(Reuters) – The European Central Bank is poised to impose negative interest rates on its overnight depositors, seeking to cajole banks into lending instead and to prevent the euro zone falling into Japan-like deflation.
At its meeting on Thursday, ECB policymakers may also launch a loan program for banks with strings attached to make sure the money actually gets out into the euro zone economy.
It will be the first of the “Big Four” central banks – ECB, Bank of England, Bank of Japan and U.S. Federal Reserve – to go the negative interest rate route, essentially charging banks to deposit with it.
“Consensus for action is high so there is a … risk the ECB under-delivers relative to the market’s lofty expectations,” said Andrew Bosomworth, a senior portfolio manager at bond fund Pimco in Munich.
Since ECB President Mario Draghi last month signaled the Governing Council’s readiness to act in June, policymakers have come out in force to discuss the ECB’s toolbox, feeding expectations that a broader stimulus package is in the making.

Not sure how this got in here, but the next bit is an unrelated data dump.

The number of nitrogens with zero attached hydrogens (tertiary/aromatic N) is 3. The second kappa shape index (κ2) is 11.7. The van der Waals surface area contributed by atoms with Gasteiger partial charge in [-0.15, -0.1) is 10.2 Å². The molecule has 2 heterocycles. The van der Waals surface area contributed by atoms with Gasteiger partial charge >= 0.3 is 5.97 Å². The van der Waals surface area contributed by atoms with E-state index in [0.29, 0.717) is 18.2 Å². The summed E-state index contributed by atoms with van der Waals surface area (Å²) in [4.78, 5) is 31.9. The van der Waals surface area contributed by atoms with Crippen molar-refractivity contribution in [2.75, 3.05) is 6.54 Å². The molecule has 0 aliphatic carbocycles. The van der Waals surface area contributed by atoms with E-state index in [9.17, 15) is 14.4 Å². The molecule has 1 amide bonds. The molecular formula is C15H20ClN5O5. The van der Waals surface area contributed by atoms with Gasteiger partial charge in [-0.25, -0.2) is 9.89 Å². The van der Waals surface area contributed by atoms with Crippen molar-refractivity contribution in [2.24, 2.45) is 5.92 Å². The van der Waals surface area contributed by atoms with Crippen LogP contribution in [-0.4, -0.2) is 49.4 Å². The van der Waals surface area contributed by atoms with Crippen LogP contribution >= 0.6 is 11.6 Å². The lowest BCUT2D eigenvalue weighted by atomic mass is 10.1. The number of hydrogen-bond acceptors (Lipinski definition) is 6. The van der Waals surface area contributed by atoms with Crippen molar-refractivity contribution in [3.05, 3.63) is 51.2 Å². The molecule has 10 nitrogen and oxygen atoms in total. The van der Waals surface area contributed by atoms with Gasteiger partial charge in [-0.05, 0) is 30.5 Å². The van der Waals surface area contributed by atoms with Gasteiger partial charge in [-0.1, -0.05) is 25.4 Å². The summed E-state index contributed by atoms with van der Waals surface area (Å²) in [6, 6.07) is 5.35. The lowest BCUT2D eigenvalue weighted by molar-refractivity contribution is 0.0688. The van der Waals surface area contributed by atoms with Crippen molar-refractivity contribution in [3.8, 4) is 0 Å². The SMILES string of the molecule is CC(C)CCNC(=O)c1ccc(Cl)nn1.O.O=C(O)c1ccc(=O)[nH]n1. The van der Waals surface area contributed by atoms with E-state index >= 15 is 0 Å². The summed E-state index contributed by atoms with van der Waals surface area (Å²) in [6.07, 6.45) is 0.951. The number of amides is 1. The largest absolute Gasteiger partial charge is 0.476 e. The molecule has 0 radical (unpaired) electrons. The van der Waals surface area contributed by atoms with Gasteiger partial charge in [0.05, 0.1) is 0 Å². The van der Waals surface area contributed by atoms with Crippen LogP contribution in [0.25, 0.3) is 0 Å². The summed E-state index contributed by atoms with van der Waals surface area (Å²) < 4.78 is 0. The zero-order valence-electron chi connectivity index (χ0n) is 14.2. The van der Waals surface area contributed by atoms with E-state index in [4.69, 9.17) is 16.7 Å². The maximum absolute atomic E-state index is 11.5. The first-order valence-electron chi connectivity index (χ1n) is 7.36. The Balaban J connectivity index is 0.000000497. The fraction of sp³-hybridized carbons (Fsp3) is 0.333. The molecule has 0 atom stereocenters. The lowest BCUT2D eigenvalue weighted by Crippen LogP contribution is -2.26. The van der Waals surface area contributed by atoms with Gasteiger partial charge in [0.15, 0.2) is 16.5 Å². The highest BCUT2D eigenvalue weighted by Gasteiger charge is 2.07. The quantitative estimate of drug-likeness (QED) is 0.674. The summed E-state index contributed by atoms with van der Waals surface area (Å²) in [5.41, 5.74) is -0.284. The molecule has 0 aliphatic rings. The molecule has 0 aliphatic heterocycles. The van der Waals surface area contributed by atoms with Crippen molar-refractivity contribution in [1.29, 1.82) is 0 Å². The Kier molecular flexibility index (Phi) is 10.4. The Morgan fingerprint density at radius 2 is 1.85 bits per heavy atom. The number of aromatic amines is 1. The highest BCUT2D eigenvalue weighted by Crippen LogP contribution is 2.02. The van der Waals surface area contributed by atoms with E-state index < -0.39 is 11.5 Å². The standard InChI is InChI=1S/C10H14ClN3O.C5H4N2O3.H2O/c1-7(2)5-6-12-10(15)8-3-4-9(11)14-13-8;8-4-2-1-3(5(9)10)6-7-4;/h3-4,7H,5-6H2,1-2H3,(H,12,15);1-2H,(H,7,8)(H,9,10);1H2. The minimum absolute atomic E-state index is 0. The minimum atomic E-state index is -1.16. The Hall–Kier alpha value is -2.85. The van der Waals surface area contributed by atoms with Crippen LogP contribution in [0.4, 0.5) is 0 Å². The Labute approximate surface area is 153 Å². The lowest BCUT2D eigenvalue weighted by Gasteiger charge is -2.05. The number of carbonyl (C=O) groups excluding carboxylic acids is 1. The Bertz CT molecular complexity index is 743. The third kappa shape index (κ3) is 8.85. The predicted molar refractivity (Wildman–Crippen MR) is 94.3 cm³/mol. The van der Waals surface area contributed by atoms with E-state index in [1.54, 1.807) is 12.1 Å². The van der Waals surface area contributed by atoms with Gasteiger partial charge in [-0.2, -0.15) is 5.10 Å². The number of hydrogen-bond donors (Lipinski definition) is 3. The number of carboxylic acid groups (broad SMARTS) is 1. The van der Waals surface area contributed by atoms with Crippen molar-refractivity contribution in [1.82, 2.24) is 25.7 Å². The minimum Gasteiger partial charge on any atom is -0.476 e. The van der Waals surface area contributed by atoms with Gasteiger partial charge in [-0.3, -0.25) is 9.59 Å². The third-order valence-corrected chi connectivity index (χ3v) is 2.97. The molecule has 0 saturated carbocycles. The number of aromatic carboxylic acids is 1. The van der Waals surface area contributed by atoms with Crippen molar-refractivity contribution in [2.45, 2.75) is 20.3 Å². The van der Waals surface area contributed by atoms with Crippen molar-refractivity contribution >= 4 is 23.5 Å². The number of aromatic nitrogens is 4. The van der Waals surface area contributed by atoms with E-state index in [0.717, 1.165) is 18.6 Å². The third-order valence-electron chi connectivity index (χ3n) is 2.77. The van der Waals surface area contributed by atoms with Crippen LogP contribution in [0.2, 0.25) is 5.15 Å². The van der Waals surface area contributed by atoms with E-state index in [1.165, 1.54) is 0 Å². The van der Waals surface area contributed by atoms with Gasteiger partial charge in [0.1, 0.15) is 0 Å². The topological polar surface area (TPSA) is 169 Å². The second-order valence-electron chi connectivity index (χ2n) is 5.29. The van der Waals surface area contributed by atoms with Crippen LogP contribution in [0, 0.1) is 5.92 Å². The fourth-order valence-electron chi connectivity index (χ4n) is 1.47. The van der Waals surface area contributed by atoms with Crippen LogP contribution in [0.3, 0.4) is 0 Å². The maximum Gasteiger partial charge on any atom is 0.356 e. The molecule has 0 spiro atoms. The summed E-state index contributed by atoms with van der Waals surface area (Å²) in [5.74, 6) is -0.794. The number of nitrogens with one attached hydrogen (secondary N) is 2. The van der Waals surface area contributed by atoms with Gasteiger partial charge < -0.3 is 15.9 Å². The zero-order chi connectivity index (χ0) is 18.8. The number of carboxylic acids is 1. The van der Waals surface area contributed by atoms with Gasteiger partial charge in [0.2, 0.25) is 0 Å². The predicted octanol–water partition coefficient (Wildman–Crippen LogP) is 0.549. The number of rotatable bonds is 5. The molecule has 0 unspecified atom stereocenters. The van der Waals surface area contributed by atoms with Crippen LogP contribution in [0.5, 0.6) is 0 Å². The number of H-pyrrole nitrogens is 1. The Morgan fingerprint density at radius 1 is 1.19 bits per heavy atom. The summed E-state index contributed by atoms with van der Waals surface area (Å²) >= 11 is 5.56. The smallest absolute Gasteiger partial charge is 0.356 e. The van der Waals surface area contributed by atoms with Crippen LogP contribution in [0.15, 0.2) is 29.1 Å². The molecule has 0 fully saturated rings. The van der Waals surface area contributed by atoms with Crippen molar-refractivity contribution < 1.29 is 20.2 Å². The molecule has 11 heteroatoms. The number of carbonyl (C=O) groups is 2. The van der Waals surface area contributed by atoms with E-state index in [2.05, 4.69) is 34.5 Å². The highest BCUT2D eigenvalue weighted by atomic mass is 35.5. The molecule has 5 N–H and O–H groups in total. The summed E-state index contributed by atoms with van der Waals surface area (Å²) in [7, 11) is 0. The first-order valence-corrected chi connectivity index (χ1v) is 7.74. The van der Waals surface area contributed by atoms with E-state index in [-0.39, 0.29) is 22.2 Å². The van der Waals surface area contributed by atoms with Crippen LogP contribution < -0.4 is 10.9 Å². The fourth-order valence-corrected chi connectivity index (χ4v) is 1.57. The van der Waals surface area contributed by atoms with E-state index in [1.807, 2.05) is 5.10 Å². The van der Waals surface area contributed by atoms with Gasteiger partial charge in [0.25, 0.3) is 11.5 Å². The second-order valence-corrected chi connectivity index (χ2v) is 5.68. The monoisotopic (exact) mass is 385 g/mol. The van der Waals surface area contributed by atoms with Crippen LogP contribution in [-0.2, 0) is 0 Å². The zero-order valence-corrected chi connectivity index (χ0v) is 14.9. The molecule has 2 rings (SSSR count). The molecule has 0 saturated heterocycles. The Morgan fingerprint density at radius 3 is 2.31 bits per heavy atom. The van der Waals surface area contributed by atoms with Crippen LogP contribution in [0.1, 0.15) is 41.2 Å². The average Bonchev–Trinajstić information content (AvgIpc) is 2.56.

QE-BAZOOKA ON THE SHELF
Before taking any decision, the Governing Council will look at the June update of its quarterly staff projections. In March, they showed it would take 2-1/2 years for inflation to get near the ECB’s target of below but close to 2 percent.
A deteriorating outlook is seen triggering action.
A move to deploy so-called quantitative easing (QE) – money-printing to buy assets – remains some way off.
“We expect the big QE-bazooka to remain in the closet,” said ING economist Carsten Brzeski.
Full article: ECB ready to cut rates and push banks into lending to boost euro zone economy (Reuters)